Last Saturday I helped lead a workshop at The Plant with Katie Williams of Patchwork Farms and David Henderson of City Farm Chicago. The workshop was called Scaling Up: Transitioning from Urban Gardener to Farmer. The workshop was directed towards experienced green thumbs interested in starting their own Urban Farm, and covered important information about production based growing systems. A big thanks to everyone who participated! Keep up the good work!
The plants have been keeping me pretty busy lately. Most of our Spring crops are in the ground and well under way. This lovely weather has really helped things along, not to mention all the people who have come by to volunteer! I can’t thank them enough, their work makes this all possible.
Our first share share is just around the corner and things are looking good. You can expect to see delicious beets, greens, radishes, snap peas, scallions, and more! Here are some pictures of how things are lookin’:
Planting Eggplant and Peppers
I just can’t wait to start harvesting all these goodies! If you’re interested in learning more about what we do here at Sandbox Organics or just getting your hands in the dirt and having a good time doing it, please join our mailing list for opportunities to get involved.
Even though it FEELS like Spring, we’re still not in the clear yet. Monday night brought us over an inch of snow and temperatures in the upper twenties. Luckily I was able to cover the crops we already have in the ground before the snow came. My dad and I went out before work Tuesday morning to see what the damage was.
Thankfully, everything seems to have survived. Those little guys are pretty tough!
Spring is upon us. It’s finally time to work the soil and start moving our hardier crops outdoors. Last weekend I had some friends and family over to help get the ball rolling here at Sandbox. We used a technique called double digging to incorporate amendments into the soil and prepare nice fluffy beds for the plants.
We even had time to transplant onions, scallions, parsley, kale, collards, cabbage, and direct seed our potatoes and parsnip!
It was a great start to the season, and there’s LOTS more to come. If you’re interested in joining in on any of the fun, please sign up for the mailing list (at the top right of this page, or go to the “Get Involved” page) for information on volunteer days.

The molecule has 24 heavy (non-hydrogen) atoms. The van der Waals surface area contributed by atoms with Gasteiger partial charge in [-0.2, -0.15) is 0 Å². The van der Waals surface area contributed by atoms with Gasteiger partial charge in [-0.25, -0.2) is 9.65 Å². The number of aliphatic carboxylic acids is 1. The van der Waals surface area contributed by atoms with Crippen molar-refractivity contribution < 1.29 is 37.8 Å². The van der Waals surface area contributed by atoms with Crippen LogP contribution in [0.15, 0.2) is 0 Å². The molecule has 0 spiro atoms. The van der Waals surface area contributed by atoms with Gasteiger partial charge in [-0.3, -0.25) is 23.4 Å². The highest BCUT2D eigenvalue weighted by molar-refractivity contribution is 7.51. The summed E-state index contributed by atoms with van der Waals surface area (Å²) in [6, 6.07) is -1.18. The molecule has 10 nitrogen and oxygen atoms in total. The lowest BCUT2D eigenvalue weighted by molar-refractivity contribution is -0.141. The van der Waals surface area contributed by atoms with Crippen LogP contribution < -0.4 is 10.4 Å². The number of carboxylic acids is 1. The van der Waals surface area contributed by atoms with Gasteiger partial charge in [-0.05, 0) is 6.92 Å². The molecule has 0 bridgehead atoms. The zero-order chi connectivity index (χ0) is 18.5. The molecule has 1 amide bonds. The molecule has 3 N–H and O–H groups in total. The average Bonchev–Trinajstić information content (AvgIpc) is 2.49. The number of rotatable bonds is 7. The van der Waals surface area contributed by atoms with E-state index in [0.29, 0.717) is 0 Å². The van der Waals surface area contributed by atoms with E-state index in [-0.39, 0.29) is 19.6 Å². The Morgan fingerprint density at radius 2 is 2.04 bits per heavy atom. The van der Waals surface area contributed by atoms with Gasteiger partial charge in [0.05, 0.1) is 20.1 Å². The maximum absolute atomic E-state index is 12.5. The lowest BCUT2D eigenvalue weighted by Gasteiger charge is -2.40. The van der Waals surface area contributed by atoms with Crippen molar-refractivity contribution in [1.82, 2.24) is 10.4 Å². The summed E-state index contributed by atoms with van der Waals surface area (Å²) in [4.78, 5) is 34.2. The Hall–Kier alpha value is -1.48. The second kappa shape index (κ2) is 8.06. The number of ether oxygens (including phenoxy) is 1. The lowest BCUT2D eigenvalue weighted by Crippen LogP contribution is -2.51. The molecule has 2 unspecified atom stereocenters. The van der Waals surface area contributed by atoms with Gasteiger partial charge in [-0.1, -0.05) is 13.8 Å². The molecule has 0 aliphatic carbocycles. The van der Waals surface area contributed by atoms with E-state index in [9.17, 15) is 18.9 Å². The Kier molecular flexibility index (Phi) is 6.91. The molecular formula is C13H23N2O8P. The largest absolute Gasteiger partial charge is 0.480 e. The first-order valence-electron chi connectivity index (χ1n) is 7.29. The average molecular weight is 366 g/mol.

Last Sunday was the very first seeding of the year. It may seem a little early, but Onions and Scallions need more time than most crops to be in the “greenhouse” (I don’t actually have a greenhouse, but that’s what I’m calling it) and will be going out on the first planting day. First I made a soil mixture of potting soil, top soil, and compost. I added a little moisture and mixed it to an even consistency. The moisture is key for the next step, which is to pack the soil into soil blocks. If there isn’t enough moisture, the blocks will crumble and fall apart.
With my soil blocks made I’m ready to seed.
Next I water them in and cover the tray with Saran Wrap to hold moisture while the seeds germinate.
Then it’s just a matter of monitoring the temperature and moisture levels, and waiting for the seeds to germinate!
My brother’s downstairs neighbor raises laying hens in their backyard. He was kind enough to let me harvest some manure to apply in the garden. Ah, nature’s fertilizer. Used wisely, manure can be a farmer’s best friend. It helps improve soil structure by adding organic matter. And, while most of its nutrients are released within the first year of being applied, the remaining nutrients become available in the second year, providing a nice extended release. Applying manure in the Fall allows plenty of time for it to break down before any crops are harvested.
I took a few soil samples last week so I could test them for levels of Nitrogen, Phosphorous, and Potassium (as well as acidity). These are the main nutrients most vegetables need to grow strong and healthy.
Samples collected from different quadrants of the garden:
The soil is mixed with water and allowed to settle:
Then the water is mixed with chemicals which cause it to change color and thus indicate the level of nutrients present in the soil:
When it comes to soil fertility, a good balance is key. Too much of one nutrient will “bind up” other nutrients and make them inaccessible to the plants. I’ll take the results from this test into consideration when adding amendments to the garden in the spring and hopefully the plants (and our tastebuds) will reap the benefit!
(Thanks to my big bro Gilad for letting me use his soil test kit)
Today was a beautiful Autumn day, perfect for being outside and getting your hands dirty. So I decided to take advantage of this opportunity by getting next years garlic planted.
Special thanks to Aba for helping out!